Call it seven years of bad luck. At just about this time of
year, in 2005, homebuilders rode over the falls and into the
industry's longest, steepest decline in a generation.
Over the past several quarters, housing and real estate
markets have begun flickering to life. Housing starts, building
permits, builder confidence and other monthly data continue to
saw back and forth. But some positive trends appear to be
There is much debate over whether those trends constitute a
recovery, but economists and analysts have begun to agree that
the correcting market has at least put in place a floor.
"If you look at the actual raw numbers on a year-to-date basis
and take out monthly swings, there's no doubt we are better than
a year ago," said analyst Megan McGrath of MKM Partners. "We're
still at historically low levels vs. any kind of measure of
long-term averages. But we have clearly come off the bottom."
The recovery has been stubborn, not holding to the industry
tradition of a quick rebound off housing-market lows. It's true
that new-home starts across the first two quarters were 15%
higher than a year ago; new-home sales are up 20%, McGrath says.
But the rebound is less bouncy than previous cyclical
"It doesn't look to be as dramatic this go-around," said Fitch
Ratings managing director Robert Curran. "Typically in new
construction, recoveries tend to be V-shaped. This so far is a
The homebuilding industry struggling to crawl out of that
U-shaped slump also looks very different than it did going in.
With cash cushions and access to capital, and by managing labor
costs and real estate strategies, the leading publicly traded
builders survived. Countless ranks of smaller and regional
That new command of market share might possibly be gaining
traction. Eight of 15 U.S. builders topped analyst earnings
projections for the second quarter, most by triple-digit margins.
On the revenue side, nearly all fell short of forecasts.
Investors, for the most part, didn't seem to mind. Rising
share prices of publicly owned builders, includingD.R. Horton (
) andToll Bros. (
), have kept the Building Residential-Commercial industry group
in a top five ranking among IBD's 197 industry groups since
Beazer Homes (
) andRyland Group (RYL) were among the few publicly traded
builders to fall short of Wall Street's second-quarter earnings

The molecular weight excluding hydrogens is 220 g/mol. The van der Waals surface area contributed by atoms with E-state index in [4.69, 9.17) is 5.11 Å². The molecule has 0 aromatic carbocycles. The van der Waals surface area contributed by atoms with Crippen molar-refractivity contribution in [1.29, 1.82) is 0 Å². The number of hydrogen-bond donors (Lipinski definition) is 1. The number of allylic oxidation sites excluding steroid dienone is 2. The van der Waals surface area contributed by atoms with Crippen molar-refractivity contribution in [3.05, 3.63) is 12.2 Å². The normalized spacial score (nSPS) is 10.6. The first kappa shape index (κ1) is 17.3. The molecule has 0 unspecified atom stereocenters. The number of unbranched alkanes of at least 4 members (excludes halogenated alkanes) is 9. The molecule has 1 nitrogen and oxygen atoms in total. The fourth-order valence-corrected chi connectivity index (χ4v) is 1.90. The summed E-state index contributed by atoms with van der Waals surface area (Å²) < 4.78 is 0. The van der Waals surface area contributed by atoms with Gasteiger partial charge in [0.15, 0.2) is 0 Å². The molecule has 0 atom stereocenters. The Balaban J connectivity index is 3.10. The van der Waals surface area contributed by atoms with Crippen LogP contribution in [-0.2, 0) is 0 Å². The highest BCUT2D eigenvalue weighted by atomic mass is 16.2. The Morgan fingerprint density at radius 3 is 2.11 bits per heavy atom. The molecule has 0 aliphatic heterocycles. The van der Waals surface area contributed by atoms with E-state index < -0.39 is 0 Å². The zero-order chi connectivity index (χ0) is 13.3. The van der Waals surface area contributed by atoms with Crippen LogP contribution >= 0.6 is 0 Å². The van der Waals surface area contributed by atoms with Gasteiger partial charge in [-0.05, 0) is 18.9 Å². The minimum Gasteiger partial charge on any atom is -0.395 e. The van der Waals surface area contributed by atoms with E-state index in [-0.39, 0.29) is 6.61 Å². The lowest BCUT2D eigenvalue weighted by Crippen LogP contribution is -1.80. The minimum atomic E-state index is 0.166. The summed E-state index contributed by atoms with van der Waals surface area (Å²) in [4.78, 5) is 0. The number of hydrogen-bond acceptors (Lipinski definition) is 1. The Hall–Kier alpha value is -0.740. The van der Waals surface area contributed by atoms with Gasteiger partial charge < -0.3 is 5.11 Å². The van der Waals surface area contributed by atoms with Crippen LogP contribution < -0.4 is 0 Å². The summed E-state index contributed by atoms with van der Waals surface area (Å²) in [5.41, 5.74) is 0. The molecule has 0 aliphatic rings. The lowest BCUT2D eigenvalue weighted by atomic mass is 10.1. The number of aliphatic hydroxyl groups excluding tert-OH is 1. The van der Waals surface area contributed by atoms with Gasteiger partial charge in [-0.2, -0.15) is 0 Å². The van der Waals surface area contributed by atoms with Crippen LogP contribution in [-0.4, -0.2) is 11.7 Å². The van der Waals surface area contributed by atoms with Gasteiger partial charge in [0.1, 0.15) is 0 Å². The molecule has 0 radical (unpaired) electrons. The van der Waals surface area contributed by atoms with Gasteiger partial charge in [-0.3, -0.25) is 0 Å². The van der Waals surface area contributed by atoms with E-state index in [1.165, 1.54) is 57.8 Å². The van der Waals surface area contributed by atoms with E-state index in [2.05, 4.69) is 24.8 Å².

Lennar and D.R. Horton swept past expectations -- with a
little boost from the IRS. Both qualified, through relatively
healthy orders and profits, for a break called a "tax asset
"It wasn't that they earned that much extra cash," said Greg
Harrison, research analyst at Thomson Reuters. But "even though
it's not all cash earnings, it's still a positive sign."
Without the tax break, D.R. Horton would have earned 23 cents
a share instead of $2.23, beating estimates by 3 cents instead of
by more than $2. Of the $2.06 reported by Lennar, $1.85 came from
the tax benefit. Even without the benefit, Lennar would have beat
by 4 cents.
Revenue is another thing. Of 13 U.S. homebuilders in IBD's
industry group, nine missed Wall Street revenue views in Q2,
according to Thomson Reuters. The four that beat: Lennar,Meritage
(MTH),KB Home (KBH) andHovnanian (HOV).
"The earnings beat rate is slightly higher than normal,"
Harrison said. "The revenue beat rate is far below normal."
The builders are adept at paring labor forces and other
cost-cutting measures to bolster earnings. On the flip side, that
can leave them shorthanded when it comes to churning out new
Revenues were light during the quarter, in part, because it's
taking builders longer to complete homes. As new orders start to
rise, builders report rising backlogs.
Another factor: Builders are putting up fewer homes on
speculation. The industry is geared to raising entire
subdivisions on speculation, then selling into a healthy market.
Building homes only after a contract is signed, and according to
customer specifications, is less efficient, piecemeal work. Such
homes can take at least 90 days to deliver.
This is why revenue in the building industry is a lagging
indicator, says Wells Fargo Securities analyst Adam Rudiger.
"Orders come first and revenue follows," Rudiger said.